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This Robotic Space Mechanic Could Be the First Step to Orbital Shipyards
If such a thing as a space-faring civilization exists out there in this vast Universe, it probably didn't grow beyond the borders of its home planet by assembling its spaceships on the ground. Having to defeat gravity to get stuff in space is extremely costly and design-limiting, and this is why, for instance, none of the worlds described in sci-fi literature would have been possible without in-orbit or space-based construction and assembly facilities.

This Robotic Space Mechanic Could Be the First Step to Orbital Shipyards

At the time of writing, humanity is far from having anything remotely close to that. We’ve only got a couple of space stations up there (one of which still under construction), and a few thousand satellites to serve our daily needs here on Earth. But the good news is that people are working on making space-based industries a reality. And it could all start with something called On-orbit Servicing, Assembly, and Manufacturing 1 (OSAM-1).

Known prior to 2020, the year it was originally supposed to be launched, as Restore-L, OSAM-1 is, if you like, the prototype tool that should effectively (and eventually) open the doors to orbital shipyards and other such large structures floating in zero-g.

OSAM is technically a spaceship, designed to validate technologies that would eventually lead to more complex pieces of machinery that could service and fuel satellites, but also aid in the assembly of future space structures, be them space habitats or some sort of advanced spaceship.

The rather crude device we now have on our hands comprises the main body, a squarish one like we're used to in this industry, that houses the hardware it needs to operate (sensors, processors, and all that), tools, two robotic arms which will be used to get hold of the target satellites, and another, operating arm fancifully called Space Infrastructure Dexterous Robot, or SPIDER, for short (previously known as the Dragonfly).

SPIDER is 16 feet (5 meters) long and articulated, and it has been designed to perform two major tasks once OSAM reaches orbit. The first would be to put together a 9-foot (3 meters) antenna, which once deployed will be used to “demonstrate Ka-band transmission with a ground station.”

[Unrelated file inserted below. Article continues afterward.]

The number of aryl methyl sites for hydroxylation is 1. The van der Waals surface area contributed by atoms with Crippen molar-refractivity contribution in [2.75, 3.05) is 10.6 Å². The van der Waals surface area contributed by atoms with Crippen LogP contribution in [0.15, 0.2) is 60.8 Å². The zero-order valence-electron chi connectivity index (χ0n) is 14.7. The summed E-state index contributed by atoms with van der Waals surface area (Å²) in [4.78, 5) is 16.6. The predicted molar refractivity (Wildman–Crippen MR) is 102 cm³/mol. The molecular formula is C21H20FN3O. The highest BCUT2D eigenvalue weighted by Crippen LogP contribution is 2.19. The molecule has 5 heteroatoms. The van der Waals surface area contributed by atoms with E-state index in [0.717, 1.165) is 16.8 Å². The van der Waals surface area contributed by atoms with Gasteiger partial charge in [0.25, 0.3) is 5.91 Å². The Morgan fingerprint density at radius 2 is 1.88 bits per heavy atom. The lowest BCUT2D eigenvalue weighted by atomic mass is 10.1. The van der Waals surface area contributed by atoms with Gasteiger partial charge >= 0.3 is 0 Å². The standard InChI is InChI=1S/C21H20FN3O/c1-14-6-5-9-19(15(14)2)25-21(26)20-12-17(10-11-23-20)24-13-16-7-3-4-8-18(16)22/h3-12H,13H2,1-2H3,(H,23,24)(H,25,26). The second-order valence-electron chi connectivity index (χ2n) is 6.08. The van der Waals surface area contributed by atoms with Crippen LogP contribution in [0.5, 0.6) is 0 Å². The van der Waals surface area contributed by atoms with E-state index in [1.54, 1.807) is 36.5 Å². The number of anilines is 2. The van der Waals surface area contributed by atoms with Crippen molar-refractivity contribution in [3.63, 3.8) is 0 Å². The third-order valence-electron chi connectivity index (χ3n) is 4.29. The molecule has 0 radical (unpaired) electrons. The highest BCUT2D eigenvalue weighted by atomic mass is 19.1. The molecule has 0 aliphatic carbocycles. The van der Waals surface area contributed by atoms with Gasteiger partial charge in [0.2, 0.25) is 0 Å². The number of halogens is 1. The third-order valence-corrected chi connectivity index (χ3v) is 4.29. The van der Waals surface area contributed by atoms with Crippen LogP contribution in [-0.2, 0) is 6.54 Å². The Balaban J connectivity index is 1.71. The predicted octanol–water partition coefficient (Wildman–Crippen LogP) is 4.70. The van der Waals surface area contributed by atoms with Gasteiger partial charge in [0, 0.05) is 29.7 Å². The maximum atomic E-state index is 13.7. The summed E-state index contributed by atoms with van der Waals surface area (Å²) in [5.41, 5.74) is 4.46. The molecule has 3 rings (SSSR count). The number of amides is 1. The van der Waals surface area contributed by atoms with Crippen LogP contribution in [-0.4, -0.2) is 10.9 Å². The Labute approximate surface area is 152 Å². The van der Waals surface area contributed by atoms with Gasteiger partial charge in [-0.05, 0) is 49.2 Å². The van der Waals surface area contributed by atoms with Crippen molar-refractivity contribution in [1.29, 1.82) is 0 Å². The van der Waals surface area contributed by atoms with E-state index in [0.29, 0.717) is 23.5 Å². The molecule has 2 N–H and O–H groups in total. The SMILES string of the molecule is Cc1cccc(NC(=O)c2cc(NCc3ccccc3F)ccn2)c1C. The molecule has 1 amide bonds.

The second, and perhaps more important task for the future of space exploration, will be SPIDER’s attempt to assemble a lightweight composite beam, 32 feet (10 meters) long, whose single purpose of being will be to “verify the capability to construct large spacecraft structures in orbit.”

The two SPIDER missions are accompanied by what OSAM itself will have to do while up there. At the time of writing, its main target is an old Landsat satellite which will be captured (in an autonomous manner) and more or less forcefully refueled (with hydrazine, full process detailed in the second video below), and if need be even relocated to a new spot on the orbit.

It’s unclear how many of the over 4,000 satellites now orbiting our planet have been designed with servicing in mind (most likely very few), so what OSAM will be attempting is unprecedented in human history.

If it works, the procedure could be applied to all hardware presently in space, opening a world of possibilities by prolonging satellite life. It could also give birth to an entire industry of in-orbit servicing companies.

At the time of writing, the OSAM-1 is not scheduled for launch sooner than 2025, when it will be deployed in a polar low-Earth orbit right.

After the first mission, if all goes according to plan, NASA plans further outings beyond the borders of our planet, as it intends to include the tried and tested technologies of this space mechanic for other purposes as well, including the upcoming Mars exploration program.


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